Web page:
The Sanchez bill, HR 2934, has been in the Ways and Means committee since its introduction last September. In an election year, Campbell is not optimistic about moving a bill that would allow individuals to choose lower benefits in public pensions nationwide.
“That is part of the problem,” Campbell said yesterday. “Some of the national unions don’t like this.”
In San Jose, Mayor Reed said San Jose also is seeking IRS approval under the 2006 rule for the option in Measure B. Unlike Orange County, the San Jose option was not approved in bargaining with unions.
As the city filed for approval of Measure B in federal court last week, the police and firefighter unions filed separate suits in the county superior court to overturn Measure B.
The measure gives current San Jose workers the option of choosing a lower retirement plan or keeping the current pension and eventually paying up to an additional 16 percent of pay.
The need for IRS approval of the option arose in the discussions of the option. The police union lawsuit said the city has known since at least last January the option “will not receive IRS approval in 2012 and is likely never to receive such approval.”
IRS approval is mentioned in Measure B, said Reed, and the city is not likely to try to implement the option without IRS approval. But if the option is blocked by the courts or regulators, the measure calls for equivalent savings through pay cuts.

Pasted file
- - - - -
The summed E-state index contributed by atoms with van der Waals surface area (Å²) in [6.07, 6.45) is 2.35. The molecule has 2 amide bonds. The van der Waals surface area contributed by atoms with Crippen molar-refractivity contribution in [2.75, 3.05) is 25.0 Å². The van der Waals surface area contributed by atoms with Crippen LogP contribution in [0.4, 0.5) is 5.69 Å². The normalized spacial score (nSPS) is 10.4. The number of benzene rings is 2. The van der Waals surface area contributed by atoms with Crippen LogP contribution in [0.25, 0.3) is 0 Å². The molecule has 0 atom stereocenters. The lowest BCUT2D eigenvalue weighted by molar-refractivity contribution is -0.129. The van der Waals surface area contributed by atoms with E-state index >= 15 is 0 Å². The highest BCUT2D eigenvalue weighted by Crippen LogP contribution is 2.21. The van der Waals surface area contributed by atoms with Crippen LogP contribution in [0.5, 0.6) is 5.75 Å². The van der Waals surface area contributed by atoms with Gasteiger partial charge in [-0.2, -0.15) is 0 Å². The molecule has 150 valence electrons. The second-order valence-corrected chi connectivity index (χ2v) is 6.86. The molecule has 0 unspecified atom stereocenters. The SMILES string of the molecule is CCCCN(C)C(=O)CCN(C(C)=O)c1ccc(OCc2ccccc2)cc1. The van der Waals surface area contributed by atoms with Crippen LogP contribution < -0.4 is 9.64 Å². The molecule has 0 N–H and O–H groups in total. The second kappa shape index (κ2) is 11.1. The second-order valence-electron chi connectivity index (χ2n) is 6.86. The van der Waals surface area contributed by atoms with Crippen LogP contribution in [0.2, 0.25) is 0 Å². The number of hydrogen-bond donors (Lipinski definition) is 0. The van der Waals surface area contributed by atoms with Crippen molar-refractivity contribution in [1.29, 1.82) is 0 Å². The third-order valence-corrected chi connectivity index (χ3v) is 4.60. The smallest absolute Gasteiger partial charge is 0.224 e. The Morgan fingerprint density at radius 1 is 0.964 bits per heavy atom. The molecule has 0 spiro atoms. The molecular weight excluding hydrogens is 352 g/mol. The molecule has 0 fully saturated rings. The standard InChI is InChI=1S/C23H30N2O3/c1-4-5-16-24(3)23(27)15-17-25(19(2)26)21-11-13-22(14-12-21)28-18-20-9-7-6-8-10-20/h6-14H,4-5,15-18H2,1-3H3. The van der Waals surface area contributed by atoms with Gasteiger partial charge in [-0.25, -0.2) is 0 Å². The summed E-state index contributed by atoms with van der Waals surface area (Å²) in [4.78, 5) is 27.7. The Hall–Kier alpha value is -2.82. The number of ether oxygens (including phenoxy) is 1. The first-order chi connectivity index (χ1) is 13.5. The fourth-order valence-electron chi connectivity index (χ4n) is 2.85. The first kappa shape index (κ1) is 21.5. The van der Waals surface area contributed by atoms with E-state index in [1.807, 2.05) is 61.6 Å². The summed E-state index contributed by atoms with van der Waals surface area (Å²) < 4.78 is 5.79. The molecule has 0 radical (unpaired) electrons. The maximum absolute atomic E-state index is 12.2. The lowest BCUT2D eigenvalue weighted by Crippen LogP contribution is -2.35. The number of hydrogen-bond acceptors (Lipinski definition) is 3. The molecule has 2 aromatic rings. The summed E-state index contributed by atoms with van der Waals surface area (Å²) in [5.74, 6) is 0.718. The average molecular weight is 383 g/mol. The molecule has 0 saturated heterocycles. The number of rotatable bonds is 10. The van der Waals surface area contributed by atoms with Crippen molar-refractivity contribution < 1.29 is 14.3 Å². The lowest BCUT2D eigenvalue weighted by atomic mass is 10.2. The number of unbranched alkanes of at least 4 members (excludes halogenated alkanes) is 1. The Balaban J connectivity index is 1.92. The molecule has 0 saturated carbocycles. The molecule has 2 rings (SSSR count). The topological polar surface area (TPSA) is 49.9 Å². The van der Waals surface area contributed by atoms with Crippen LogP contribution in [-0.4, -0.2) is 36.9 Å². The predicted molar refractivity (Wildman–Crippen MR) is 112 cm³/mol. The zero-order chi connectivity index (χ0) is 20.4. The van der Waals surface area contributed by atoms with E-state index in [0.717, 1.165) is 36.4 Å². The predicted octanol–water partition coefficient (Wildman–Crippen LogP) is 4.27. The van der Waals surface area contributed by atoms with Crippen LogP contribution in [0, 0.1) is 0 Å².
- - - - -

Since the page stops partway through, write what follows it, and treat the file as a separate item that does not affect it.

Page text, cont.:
Reed said he expects the IRS to look at the “facts and circumstances” in San Jose. Retirement costs, now about 20 percent of the city general fund, are expected to reach 24 percent in several years if there is no cost-cutting reform.
The mayor’s view that San Jose retirement costs urgently need to be cut was supported by a Santa Clara County Civil Grand Jury report yesterday, which also urged cost-cutting reforms in 14 other cities and the county.
“The grand jury concludes that until significant modifications are enacted, there is no doubt that the escalating cost of providing benefits at the current level is interfering with the delivery of essential city services and the ultimate cost to the taxpayers is an unbearable burden,” said the report.
The county and the other cities are all in the giant California Public Employees Retirement System. San Jose employees are in two city-run retirement systems, one for police and fire and the other for non-safety employees.
Before the IRS rule in 2006, CalPERS is one of the public pension systems that had some experience with option plans. In 1984 legislation gave most state workers the option of switching from “2 at 60” to “1.25 at 65.”
Under AB 529 by former Assemblyman Dave Elder, D-Long Beach, workers opting for the lower pension would no longer contribute 5 percent of their pay to pensions and money contributed to CalPERS in past years could be returned with interest.
“CalPERS found that 47 percent of new workers from 1984 to 1988 chose the lower pension tier, which did not require any payroll deductions from employees,” a Little Hoover report said last year.
Legislation during a state budget crunch in 1991 gave all new hires “1.25 at 65.” A massive pension increase sponsored by CalPERS, SB 400 in 1999, allowed state workers to switch to “2 at 55.” Recent contracts dropped new hires to “2 at 60.”
Reporter Ed Mendel covered the Capitol in Sacramento for nearly three decades, most recently for the San Diego Union-Tribune. More stories are at https://calpensions.com/ Posted 14 Jun 12